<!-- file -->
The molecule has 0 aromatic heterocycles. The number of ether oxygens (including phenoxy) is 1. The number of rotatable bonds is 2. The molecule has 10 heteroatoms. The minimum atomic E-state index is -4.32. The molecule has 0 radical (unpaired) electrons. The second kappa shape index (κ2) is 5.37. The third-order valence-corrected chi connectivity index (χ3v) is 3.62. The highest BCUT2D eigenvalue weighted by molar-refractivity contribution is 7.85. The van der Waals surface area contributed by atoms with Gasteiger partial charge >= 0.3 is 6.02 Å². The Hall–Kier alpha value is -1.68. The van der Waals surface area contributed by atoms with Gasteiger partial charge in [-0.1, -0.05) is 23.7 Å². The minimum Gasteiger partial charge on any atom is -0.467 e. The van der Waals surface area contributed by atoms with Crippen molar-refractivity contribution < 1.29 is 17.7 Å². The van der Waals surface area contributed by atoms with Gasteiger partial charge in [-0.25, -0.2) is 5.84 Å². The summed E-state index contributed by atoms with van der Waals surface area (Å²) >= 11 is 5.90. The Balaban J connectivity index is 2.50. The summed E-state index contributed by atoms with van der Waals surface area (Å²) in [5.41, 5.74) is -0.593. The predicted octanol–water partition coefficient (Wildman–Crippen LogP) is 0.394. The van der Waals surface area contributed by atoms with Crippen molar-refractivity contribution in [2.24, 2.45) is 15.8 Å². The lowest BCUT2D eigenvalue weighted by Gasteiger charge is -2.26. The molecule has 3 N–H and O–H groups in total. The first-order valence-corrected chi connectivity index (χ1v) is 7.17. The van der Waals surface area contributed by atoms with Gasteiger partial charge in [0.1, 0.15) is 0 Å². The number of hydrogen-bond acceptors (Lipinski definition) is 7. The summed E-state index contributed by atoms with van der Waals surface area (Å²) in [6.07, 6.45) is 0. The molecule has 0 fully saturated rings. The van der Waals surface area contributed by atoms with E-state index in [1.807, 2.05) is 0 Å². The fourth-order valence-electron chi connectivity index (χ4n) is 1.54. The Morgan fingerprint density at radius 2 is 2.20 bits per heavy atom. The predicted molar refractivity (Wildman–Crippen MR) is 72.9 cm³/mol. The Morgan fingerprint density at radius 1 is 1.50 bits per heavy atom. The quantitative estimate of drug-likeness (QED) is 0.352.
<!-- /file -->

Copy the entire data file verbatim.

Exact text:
The molecule has 0 aromatic heterocycles. The number of ether oxygens (including phenoxy) is 1. The number of rotatable bonds is 2. The molecule has 10 heteroatoms. The minimum atomic E-state index is -4.32. The molecule has 0 radical (unpaired) electrons. The second kappa shape index (κ2) is 5.37. The third-order valence-corrected chi connectivity index (χ3v) is 3.62. The highest BCUT2D eigenvalue weighted by molar-refractivity contribution is 7.85. The van der Waals surface area contributed by atoms with Gasteiger partial charge >= 0.3 is 6.02 Å². The Hall–Kier alpha value is -1.68. The van der Waals surface area contributed by atoms with Gasteiger partial charge in [-0.1, -0.05) is 23.7 Å². The minimum Gasteiger partial charge on any atom is -0.467 e. The van der Waals surface area contributed by atoms with Crippen molar-refractivity contribution < 1.29 is 17.7 Å². The van der Waals surface area contributed by atoms with Gasteiger partial charge in [-0.25, -0.2) is 5.84 Å². The summed E-state index contributed by atoms with van der Waals surface area (Å²) >= 11 is 5.90. The Balaban J connectivity index is 2.50. The summed E-state index contributed by atoms with van der Waals surface area (Å²) in [5.41, 5.74) is -0.593. The predicted octanol–water partition coefficient (Wildman–Crippen LogP) is 0.394. The van der Waals surface area contributed by atoms with Crippen molar-refractivity contribution in [2.24, 2.45) is 15.8 Å². The lowest BCUT2D eigenvalue weighted by Gasteiger charge is -2.26. The molecule has 3 N–H and O–H groups in total. The first-order valence-corrected chi connectivity index (χ1v) is 7.17. The van der Waals surface area contributed by atoms with Gasteiger partial charge in [0.1, 0.15) is 0 Å². The number of hydrogen-bond acceptors (Lipinski definition) is 7. The summed E-state index contributed by atoms with van der Waals surface area (Å²) in [6.07, 6.45) is 0. The molecule has 0 fully saturated rings. The van der Waals surface area contributed by atoms with E-state index in [1.807, 2.05) is 0 Å². The fourth-order valence-electron chi connectivity index (χ4n) is 1.54. The Morgan fingerprint density at radius 2 is 2.20 bits per heavy atom. The predicted molar refractivity (Wildman–Crippen MR) is 72.9 cm³/mol. The Morgan fingerprint density at radius 1 is 1.50 bits per heavy atom. The quantitative estimate of drug-likeness (QED) is 0.352.